Genome-wide association studies (GWAS) are now used routinely to identify SNPs associated with complex human phenotypes. In several cases, multiple variants within a gene contribute independently to disease risk. Here we introduce a novel Gene-Wide Significance (GWiS) test that uses greedy Bayesian model selection to identify the independent effects within a gene, which are combined to generate a stronger statistical signal. Permutation tests provide p-values that correct for the number of independent tests genome-wide and within each genetic locus. When applied to a dataset comprising 2.5 million SNPs in up to 8,000 individuals measured for various electrocardiography (ECG) parameters, this method identifies more validated associations than conventional GWAS approaches. The method also provides, for the first time, systematic assessments of the number of independent effects within a gene and the fraction of disease-associated genes housing multiple independent effects, observed at 35%-50% of loci in our study. This method can be generalized to other study designs, retains power for low-frequency alleles, and provides gene-based p-values that are directly compatible for pathway-based meta-analysis.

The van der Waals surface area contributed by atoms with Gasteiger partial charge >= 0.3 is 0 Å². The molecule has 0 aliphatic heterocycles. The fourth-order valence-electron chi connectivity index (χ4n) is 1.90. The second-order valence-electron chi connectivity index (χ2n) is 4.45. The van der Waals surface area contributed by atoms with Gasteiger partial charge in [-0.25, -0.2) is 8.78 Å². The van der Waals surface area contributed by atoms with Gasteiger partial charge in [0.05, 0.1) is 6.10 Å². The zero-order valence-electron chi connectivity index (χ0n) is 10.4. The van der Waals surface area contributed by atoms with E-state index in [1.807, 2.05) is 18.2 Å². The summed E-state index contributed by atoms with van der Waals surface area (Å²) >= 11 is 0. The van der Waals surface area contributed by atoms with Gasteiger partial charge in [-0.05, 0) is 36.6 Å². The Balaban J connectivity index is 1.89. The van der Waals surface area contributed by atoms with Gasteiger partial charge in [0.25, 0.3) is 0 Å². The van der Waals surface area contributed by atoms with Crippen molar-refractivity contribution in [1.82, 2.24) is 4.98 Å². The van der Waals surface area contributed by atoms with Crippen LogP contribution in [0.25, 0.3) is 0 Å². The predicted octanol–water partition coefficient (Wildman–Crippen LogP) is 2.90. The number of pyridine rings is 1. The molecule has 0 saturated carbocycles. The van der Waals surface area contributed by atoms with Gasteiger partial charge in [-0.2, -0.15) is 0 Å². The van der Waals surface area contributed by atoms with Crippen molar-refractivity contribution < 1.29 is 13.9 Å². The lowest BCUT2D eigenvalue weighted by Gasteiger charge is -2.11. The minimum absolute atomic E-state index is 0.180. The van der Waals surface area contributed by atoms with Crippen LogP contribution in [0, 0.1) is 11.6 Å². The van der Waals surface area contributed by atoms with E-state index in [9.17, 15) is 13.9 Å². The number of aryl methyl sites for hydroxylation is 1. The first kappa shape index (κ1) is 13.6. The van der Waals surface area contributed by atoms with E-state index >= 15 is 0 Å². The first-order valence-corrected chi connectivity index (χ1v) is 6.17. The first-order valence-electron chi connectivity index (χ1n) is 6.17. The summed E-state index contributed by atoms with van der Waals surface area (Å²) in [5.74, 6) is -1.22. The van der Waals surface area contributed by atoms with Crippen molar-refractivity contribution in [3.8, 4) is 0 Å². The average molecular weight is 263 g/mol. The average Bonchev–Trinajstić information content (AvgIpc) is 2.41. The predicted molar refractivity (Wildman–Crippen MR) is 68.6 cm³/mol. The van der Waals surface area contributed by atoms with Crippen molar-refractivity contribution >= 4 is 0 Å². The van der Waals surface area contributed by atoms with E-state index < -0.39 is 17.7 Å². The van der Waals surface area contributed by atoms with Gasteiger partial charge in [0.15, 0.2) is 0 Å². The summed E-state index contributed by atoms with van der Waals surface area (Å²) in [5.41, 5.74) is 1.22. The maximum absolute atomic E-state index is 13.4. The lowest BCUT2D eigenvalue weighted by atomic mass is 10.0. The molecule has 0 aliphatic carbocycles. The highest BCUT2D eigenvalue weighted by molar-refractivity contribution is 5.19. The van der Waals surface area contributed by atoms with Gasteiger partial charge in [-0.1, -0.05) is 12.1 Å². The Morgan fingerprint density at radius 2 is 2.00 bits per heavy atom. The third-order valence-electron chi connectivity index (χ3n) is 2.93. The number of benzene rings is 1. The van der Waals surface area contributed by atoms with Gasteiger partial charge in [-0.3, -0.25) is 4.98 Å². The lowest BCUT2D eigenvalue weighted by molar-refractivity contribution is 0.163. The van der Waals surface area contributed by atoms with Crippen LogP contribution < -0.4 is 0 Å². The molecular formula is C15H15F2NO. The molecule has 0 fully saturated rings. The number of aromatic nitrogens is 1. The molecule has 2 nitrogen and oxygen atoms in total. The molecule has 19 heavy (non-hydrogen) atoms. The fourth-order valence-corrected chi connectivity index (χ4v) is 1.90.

|Original language||English (US)|
|State||Published - Jul 2011|
ASJC Scopus subject areas
- Ecology, Evolution, Behavior and Systematics
- Molecular Biology
- Cancer Research